In universal banking there are three distinct areas of business: first, retail banking; second, small business and commercial lending; and third, corporate and investment banking.
The retail side can be divided into two parts. One part is basic or core banking, which is non-term deposits, and savings and chequing accounts These activities are carried out primarily through branches, and increasingly through electronic channels. The second part of the retail side is made up of other financial products and services like mutual funds, credit cards and mortgages. But here non-bank branch distribution systems significantly reduce competitive concerns.
In core banking the advantage is clearly with the first players in the market. The big six banks are the major players in this business. We have seen growth in other non-traditional providers, like President's Choice Financial at Loblaws, and electronic competition from foreign institutions like ING, although they haven't fully matured yet.
There are also important regional differences. In Quebec and the West, credit unions provide a significant measure of competition. With the new legislation allowing mutual funds, brokers and life insurers access to the payments system, more entities can now accept deposits and competition will likely grow.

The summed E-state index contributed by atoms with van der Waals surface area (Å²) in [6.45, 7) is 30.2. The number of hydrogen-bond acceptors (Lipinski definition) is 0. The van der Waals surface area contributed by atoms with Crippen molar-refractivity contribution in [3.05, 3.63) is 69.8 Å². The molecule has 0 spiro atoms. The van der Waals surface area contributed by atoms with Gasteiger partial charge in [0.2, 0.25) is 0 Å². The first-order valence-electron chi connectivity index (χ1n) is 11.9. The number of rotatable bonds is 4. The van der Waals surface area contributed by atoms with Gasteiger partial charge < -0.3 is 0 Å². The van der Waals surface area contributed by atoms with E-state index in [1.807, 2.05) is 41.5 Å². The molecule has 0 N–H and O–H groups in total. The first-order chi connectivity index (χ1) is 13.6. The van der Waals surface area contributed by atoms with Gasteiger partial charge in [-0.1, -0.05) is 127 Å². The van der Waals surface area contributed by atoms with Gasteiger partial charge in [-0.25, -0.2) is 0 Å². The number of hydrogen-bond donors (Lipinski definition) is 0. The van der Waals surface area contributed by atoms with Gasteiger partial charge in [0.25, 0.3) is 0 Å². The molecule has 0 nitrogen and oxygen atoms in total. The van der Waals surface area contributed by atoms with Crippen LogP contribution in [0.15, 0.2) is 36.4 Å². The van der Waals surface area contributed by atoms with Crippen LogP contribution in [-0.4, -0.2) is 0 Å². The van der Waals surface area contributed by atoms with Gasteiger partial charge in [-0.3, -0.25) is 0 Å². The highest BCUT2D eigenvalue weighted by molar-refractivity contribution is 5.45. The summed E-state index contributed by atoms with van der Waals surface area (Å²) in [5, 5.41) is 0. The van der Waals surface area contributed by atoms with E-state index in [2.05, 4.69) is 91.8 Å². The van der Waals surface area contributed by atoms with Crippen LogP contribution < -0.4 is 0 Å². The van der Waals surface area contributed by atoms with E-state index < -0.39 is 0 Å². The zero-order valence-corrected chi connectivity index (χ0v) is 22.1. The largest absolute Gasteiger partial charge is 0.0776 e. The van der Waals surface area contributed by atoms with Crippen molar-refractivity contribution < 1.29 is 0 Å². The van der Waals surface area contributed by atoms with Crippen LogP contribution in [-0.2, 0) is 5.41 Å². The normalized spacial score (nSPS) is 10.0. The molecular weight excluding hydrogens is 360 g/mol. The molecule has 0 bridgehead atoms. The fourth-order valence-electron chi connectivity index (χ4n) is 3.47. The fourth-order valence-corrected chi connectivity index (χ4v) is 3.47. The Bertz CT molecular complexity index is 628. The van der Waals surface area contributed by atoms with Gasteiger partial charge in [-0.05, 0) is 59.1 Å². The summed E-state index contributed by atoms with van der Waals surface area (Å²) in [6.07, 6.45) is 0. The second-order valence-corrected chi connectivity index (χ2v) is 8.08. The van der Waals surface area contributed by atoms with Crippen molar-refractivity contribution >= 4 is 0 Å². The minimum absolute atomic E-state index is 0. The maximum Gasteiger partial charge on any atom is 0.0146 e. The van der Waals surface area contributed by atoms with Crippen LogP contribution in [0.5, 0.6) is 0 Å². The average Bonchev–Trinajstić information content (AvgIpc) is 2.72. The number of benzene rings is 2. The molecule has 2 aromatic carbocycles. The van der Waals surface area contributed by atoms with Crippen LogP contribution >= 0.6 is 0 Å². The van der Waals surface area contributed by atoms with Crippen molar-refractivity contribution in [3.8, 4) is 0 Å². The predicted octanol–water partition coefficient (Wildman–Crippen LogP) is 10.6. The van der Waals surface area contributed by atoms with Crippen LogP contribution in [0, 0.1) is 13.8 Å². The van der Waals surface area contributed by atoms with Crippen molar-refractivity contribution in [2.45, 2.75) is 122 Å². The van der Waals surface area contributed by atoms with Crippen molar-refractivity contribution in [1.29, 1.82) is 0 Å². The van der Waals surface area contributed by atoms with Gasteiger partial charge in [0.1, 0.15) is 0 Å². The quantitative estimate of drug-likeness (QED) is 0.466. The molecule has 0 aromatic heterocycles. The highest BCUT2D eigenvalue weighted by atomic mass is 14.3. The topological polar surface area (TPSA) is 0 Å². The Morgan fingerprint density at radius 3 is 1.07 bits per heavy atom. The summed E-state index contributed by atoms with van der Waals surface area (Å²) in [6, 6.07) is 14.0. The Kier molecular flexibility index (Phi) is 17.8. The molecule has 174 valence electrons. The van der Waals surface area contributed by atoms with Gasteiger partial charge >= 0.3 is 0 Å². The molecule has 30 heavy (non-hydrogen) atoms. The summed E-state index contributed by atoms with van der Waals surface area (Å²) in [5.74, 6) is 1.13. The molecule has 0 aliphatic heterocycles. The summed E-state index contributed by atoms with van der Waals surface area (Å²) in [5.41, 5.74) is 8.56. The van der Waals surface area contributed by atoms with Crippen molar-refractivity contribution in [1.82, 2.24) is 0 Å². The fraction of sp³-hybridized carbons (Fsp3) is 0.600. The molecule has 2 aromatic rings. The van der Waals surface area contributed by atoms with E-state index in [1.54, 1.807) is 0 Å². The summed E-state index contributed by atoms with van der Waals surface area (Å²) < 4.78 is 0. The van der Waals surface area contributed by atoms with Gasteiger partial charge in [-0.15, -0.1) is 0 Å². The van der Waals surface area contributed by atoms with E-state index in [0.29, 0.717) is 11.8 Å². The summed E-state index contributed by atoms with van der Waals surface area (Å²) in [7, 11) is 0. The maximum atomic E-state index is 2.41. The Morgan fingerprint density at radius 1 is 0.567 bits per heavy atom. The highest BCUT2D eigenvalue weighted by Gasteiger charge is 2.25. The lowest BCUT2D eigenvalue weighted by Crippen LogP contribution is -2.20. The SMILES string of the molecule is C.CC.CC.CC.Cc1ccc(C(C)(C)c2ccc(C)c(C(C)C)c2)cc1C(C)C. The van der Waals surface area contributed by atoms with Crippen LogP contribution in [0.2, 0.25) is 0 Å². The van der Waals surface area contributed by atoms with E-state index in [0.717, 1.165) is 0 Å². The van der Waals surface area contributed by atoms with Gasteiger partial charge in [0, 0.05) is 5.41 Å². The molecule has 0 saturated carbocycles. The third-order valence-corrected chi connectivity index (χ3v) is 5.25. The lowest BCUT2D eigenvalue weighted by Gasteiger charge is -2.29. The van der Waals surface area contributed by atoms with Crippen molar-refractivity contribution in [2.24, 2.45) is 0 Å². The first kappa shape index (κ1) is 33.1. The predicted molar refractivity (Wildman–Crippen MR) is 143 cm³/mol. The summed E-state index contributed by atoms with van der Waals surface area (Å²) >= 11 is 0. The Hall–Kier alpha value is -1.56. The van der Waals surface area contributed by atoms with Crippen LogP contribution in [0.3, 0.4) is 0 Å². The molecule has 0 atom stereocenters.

In addition, community banks and closely held banks are now permitted. Less capital is required to set up shop. These measures bring in more providers of basic banking services and should mean better deals for Canadian consumers.
All of this will soon change the perception - perhaps even induce a redefinition - of competition in banking. But for the moment, the Competition Bureau sees a risk of excessive concentration and has issued guidelines to its approach to merger review. Taken together, these guidelines may imply that there should be at least three national banks, and possibly four. Put another way, even if there are mergers, Canadians may have at least three to four large players, in addition to the many smaller players that exist today.
It may be counter-intuitive to some, but in fact the Canadian banks' position in core banking has not harmed consumer value. When you have a few large players, competition is fierce.
Every study I've seen suggests that Canadian banks not only have lower average fees, but more importantly, we have a narrower spread on loans than in the United States. The skills we've developed will be useful to us, and to consumers, as we compete abroad.
In non-core banking, competition is along product, rather than institutional lines. Today, we compete with new product specialists, many foreign owned. In credit cards, we compete against MBNA, Capital One and CitiCorp. They have a huge competitive advantage over us because their success depends on an infrastructure that is hard to achieve with Canadian scale.
Mutual funds are the same. Mutual fund assets of the Big Six banks represent less than 30% of the mutual fund industry. Mutual fund sales are dominated by financial planners. This is a channel where the banks are minor players. This is important, because while competition guidelines focus on core banking, mutual funds are taking a larger and larger share of personal deposits.
In brokerage we compete against the likes of Merrill Lynch and Schwab. And in the mortgage business there is a growing shift to the mortgage broker market, where price competition is fierce. From the perspective of competitive choice, consumers of these products are being very well served today.